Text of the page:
Over at the BBC’s “Future” website, science journalist Rachel Nuwer has a 2,000 word piece up entitled Anthropology: The sad truth about ‘uncontacted tribes’. The piece focuses on Latin America, but is refreshing because it manages to avoid the usual clichés about ‘stone age innocents’. “Today’s so-called uncontacted people all have a history of contact, whether from past exploitation or simply seeing a plane flying overhead,” Nuwer writes. “It is almost always fear that motivates such hostilities and keeps isolated groups from making contact. In past centuries and even decades, isolated tribes were often murdered and enslaved by outsiders.”
It’s a bit lachrymose — what anthropologists would call a ‘tristes tropiques’ approach to the Amazon — but then, again, it’s a pretty lachrymose topic. I think the piece does a good job of explaining what cultural anthropologists know: that there are no people ‘without history’.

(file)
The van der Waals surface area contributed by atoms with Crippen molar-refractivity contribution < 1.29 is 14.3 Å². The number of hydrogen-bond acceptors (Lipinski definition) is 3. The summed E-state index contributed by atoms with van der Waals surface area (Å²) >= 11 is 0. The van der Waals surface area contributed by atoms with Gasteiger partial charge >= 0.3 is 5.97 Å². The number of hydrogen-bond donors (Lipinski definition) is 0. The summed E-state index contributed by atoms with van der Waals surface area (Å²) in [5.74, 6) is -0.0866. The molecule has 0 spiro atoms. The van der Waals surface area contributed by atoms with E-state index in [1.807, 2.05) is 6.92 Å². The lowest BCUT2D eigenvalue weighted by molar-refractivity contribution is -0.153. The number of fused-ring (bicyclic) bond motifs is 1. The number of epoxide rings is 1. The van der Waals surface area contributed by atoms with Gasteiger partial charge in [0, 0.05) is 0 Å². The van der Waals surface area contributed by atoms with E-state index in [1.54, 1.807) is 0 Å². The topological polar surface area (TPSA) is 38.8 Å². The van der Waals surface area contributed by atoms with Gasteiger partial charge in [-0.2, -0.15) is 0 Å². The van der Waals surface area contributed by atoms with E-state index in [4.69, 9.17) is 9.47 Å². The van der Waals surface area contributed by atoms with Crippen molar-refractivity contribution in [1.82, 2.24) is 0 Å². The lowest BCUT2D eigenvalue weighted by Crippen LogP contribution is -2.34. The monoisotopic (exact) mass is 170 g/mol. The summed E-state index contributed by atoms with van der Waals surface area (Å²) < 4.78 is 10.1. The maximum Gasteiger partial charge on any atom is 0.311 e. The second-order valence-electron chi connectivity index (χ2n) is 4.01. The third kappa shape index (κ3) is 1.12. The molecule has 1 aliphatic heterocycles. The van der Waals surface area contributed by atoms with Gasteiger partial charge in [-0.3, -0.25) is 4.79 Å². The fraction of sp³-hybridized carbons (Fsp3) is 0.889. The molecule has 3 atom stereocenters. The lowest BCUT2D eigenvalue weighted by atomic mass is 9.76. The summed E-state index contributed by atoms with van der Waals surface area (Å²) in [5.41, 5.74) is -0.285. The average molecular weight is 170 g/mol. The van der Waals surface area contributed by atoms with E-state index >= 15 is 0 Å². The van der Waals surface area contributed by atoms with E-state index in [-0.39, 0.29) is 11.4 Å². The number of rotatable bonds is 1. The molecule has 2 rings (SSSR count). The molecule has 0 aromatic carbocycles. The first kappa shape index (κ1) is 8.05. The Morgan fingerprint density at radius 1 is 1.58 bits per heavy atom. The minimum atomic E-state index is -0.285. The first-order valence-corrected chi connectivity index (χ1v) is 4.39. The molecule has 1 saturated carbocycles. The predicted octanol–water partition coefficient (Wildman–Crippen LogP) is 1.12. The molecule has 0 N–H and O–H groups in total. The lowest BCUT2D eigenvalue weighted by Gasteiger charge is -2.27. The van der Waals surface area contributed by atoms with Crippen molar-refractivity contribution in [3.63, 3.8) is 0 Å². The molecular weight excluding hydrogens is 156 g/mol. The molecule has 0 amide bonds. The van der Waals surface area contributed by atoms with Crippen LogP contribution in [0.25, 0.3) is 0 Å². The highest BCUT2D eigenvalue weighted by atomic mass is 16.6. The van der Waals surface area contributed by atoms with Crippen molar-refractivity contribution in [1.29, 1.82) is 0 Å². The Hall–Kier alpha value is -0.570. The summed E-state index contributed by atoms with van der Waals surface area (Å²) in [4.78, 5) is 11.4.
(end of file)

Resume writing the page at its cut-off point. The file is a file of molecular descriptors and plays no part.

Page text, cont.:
Of course, I’m partial to the piece because I’m quoted in it:
This gets to the heart of a common misconception surrounding isolated tribes such as the one in Acre: that they live in a bubble of wilderness, somehow missing the fact that their small corner of the world is in fact part of a much greater whole – and one that is dominated by other humans. “Almost all human communities have been in some contact with one another for as long as we have historical or archaeological records,” says Alex Golub, an anthropologist at the University of Hawaii at Manoa. “Human prehistory is not like that game Civilization where you start with a little hut and the whole map is black.”
Nuwer’s piece is useful to teach or pass along to friends who are overly enamored of Edenic States of Nature. But its also proof that anthropologists can, must, and should talk to science journalists. I know that may sound obvious, but actually many professors prefer not to speak with the press because they feel like they will be misquoted, or fear that they can’t control the story. Hiding inside the Ivory Tower might work for some, but for anthropologists — who study people — it’s unacceptable. So take heart, here is an example of good science journalism. And remember: its your responsibility to help science journalists make more.